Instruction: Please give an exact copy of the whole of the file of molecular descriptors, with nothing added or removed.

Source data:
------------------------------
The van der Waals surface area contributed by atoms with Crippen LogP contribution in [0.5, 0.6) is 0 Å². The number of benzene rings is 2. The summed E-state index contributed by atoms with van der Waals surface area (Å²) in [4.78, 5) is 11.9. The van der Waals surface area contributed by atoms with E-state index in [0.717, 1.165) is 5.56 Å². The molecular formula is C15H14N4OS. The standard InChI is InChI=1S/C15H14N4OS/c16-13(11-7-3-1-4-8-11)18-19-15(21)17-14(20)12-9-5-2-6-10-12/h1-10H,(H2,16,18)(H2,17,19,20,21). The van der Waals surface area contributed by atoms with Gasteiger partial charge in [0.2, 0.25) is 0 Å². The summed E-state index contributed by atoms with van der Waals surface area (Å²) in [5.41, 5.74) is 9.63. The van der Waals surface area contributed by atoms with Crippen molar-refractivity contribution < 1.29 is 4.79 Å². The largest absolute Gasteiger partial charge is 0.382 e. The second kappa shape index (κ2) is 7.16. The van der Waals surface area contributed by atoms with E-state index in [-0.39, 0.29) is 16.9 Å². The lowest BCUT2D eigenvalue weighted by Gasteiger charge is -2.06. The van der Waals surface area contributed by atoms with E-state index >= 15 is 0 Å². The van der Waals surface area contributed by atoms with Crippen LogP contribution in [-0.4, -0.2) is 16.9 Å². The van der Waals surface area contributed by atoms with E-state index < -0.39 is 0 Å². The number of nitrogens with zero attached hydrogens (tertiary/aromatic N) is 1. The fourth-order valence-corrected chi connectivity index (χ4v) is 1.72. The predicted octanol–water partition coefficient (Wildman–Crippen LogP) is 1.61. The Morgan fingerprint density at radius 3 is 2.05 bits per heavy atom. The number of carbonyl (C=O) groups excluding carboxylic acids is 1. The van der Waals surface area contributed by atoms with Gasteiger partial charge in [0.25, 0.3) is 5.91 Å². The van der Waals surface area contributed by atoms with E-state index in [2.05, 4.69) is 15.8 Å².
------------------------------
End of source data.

The van der Waals surface area contributed by atoms with Crippen LogP contribution in [0.5, 0.6) is 0 Å². The number of benzene rings is 2. The summed E-state index contributed by atoms with van der Waals surface area (Å²) in [4.78, 5) is 11.9. The van der Waals surface area contributed by atoms with E-state index in [0.717, 1.165) is 5.56 Å². The molecular formula is C15H14N4OS. The standard InChI is InChI=1S/C15H14N4OS/c16-13(11-7-3-1-4-8-11)18-19-15(21)17-14(20)12-9-5-2-6-10-12/h1-10H,(H2,16,18)(H2,17,19,20,21). The van der Waals surface area contributed by atoms with Gasteiger partial charge in [0.2, 0.25) is 0 Å². The summed E-state index contributed by atoms with van der Waals surface area (Å²) in [5.41, 5.74) is 9.63. The van der Waals surface area contributed by atoms with Crippen molar-refractivity contribution < 1.29 is 4.79 Å². The largest absolute Gasteiger partial charge is 0.382 e. The second kappa shape index (κ2) is 7.16. The van der Waals surface area contributed by atoms with E-state index in [-0.39, 0.29) is 16.9 Å². The lowest BCUT2D eigenvalue weighted by Gasteiger charge is -2.06. The van der Waals surface area contributed by atoms with E-state index >= 15 is 0 Å². The van der Waals surface area contributed by atoms with Crippen LogP contribution in [-0.4, -0.2) is 16.9 Å². The van der Waals surface area contributed by atoms with E-state index < -0.39 is 0 Å². The number of nitrogens with zero attached hydrogens (tertiary/aromatic N) is 1. The fourth-order valence-corrected chi connectivity index (χ4v) is 1.72. The predicted octanol–water partition coefficient (Wildman–Crippen LogP) is 1.61. The Morgan fingerprint density at radius 3 is 2.05 bits per heavy atom. The number of carbonyl (C=O) groups excluding carboxylic acids is 1. The van der Waals surface area contributed by atoms with Gasteiger partial charge in [0.25, 0.3) is 5.91 Å². The van der Waals surface area contributed by atoms with E-state index in [2.05, 4.69) is 15.8 Å².